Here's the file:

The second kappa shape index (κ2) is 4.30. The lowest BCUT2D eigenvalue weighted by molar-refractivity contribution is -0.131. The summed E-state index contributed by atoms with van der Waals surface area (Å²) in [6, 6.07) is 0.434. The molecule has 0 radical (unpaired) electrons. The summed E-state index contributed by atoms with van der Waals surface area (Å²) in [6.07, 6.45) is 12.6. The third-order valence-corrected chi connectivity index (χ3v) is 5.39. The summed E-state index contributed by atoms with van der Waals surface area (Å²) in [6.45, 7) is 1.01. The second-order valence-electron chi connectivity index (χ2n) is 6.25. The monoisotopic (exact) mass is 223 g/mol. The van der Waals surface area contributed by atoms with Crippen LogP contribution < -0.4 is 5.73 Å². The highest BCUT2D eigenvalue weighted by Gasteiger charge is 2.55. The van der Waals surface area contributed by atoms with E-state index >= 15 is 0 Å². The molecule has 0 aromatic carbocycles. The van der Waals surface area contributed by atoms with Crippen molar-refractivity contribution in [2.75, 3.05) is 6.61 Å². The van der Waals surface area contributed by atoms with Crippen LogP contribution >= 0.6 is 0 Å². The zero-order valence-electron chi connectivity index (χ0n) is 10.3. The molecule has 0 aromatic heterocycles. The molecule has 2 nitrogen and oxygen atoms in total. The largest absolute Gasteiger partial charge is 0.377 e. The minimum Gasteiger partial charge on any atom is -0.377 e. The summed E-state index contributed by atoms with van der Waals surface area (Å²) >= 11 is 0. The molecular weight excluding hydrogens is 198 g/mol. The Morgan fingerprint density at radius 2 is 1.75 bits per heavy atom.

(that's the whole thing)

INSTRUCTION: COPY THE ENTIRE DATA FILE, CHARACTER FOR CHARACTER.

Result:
The second kappa shape index (κ2) is 4.30. The lowest BCUT2D eigenvalue weighted by molar-refractivity contribution is -0.131. The summed E-state index contributed by atoms with van der Waals surface area (Å²) in [6, 6.07) is 0.434. The molecule has 0 radical (unpaired) electrons. The summed E-state index contributed by atoms with van der Waals surface area (Å²) in [6.07, 6.45) is 12.6. The third-order valence-corrected chi connectivity index (χ3v) is 5.39. The summed E-state index contributed by atoms with van der Waals surface area (Å²) in [6.45, 7) is 1.01. The second-order valence-electron chi connectivity index (χ2n) is 6.25. The monoisotopic (exact) mass is 223 g/mol. The van der Waals surface area contributed by atoms with Crippen LogP contribution < -0.4 is 5.73 Å². The highest BCUT2D eigenvalue weighted by Gasteiger charge is 2.55. The van der Waals surface area contributed by atoms with E-state index >= 15 is 0 Å². The molecule has 0 aromatic carbocycles. The van der Waals surface area contributed by atoms with Crippen molar-refractivity contribution in [2.75, 3.05) is 6.61 Å². The van der Waals surface area contributed by atoms with Crippen LogP contribution >= 0.6 is 0 Å². The zero-order valence-electron chi connectivity index (χ0n) is 10.3. The molecule has 0 aromatic heterocycles. The molecule has 2 nitrogen and oxygen atoms in total. The largest absolute Gasteiger partial charge is 0.377 e. The minimum Gasteiger partial charge on any atom is -0.377 e. The summed E-state index contributed by atoms with van der Waals surface area (Å²) >= 11 is 0. The molecular weight excluding hydrogens is 198 g/mol. The Morgan fingerprint density at radius 2 is 1.75 bits per heavy atom.